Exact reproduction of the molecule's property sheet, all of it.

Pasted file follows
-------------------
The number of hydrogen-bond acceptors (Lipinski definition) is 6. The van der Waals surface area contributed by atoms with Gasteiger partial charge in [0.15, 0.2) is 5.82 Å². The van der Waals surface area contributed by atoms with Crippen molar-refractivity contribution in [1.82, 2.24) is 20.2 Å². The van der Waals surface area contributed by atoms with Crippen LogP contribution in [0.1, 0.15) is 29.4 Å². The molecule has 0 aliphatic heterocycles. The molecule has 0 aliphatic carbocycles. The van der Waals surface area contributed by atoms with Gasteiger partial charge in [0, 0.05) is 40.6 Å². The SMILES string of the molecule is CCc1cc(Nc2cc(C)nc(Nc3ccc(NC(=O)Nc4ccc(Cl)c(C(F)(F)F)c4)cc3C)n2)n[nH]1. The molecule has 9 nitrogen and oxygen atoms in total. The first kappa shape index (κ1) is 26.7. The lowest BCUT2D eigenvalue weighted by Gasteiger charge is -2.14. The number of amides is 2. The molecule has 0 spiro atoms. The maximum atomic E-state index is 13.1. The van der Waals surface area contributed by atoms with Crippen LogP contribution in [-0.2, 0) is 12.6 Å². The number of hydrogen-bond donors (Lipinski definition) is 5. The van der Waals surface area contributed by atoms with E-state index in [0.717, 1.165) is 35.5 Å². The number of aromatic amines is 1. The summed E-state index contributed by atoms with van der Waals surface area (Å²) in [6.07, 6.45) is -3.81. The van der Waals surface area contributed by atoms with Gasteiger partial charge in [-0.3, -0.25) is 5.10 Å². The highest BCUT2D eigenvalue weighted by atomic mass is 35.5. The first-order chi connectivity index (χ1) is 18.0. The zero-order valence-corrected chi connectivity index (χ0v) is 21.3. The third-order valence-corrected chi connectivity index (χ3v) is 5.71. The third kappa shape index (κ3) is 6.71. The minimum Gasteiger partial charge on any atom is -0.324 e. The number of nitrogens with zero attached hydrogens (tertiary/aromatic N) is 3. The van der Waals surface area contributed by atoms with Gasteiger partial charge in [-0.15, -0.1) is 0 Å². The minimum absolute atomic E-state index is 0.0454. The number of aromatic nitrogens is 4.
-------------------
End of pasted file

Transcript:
The number of hydrogen-bond acceptors (Lipinski definition) is 6. The van der Waals surface area contributed by atoms with Gasteiger partial charge in [0.15, 0.2) is 5.82 Å². The van der Waals surface area contributed by atoms with Crippen molar-refractivity contribution in [1.82, 2.24) is 20.2 Å². The van der Waals surface area contributed by atoms with Crippen LogP contribution in [0.1, 0.15) is 29.4 Å². The molecule has 0 aliphatic heterocycles. The molecule has 0 aliphatic carbocycles. The van der Waals surface area contributed by atoms with Gasteiger partial charge in [0, 0.05) is 40.6 Å². The SMILES string of the molecule is CCc1cc(Nc2cc(C)nc(Nc3ccc(NC(=O)Nc4ccc(Cl)c(C(F)(F)F)c4)cc3C)n2)n[nH]1. The molecule has 9 nitrogen and oxygen atoms in total. The first kappa shape index (κ1) is 26.7. The lowest BCUT2D eigenvalue weighted by Gasteiger charge is -2.14. The number of amides is 2. The molecule has 0 spiro atoms. The maximum atomic E-state index is 13.1. The van der Waals surface area contributed by atoms with Crippen LogP contribution in [-0.2, 0) is 12.6 Å². The number of hydrogen-bond donors (Lipinski definition) is 5. The van der Waals surface area contributed by atoms with E-state index in [0.717, 1.165) is 35.5 Å². The number of aromatic amines is 1. The summed E-state index contributed by atoms with van der Waals surface area (Å²) in [6.07, 6.45) is -3.81. The van der Waals surface area contributed by atoms with Gasteiger partial charge in [-0.3, -0.25) is 5.10 Å². The highest BCUT2D eigenvalue weighted by atomic mass is 35.5. The first-order chi connectivity index (χ1) is 18.0. The zero-order valence-corrected chi connectivity index (χ0v) is 21.3. The third-order valence-corrected chi connectivity index (χ3v) is 5.71. The third kappa shape index (κ3) is 6.71. The minimum Gasteiger partial charge on any atom is -0.324 e. The number of nitrogens with zero attached hydrogens (tertiary/aromatic N) is 3. The van der Waals surface area contributed by atoms with Gasteiger partial charge in [-0.15, -0.1) is 0 Å². The minimum absolute atomic E-state index is 0.0454. The number of aromatic nitrogens is 4.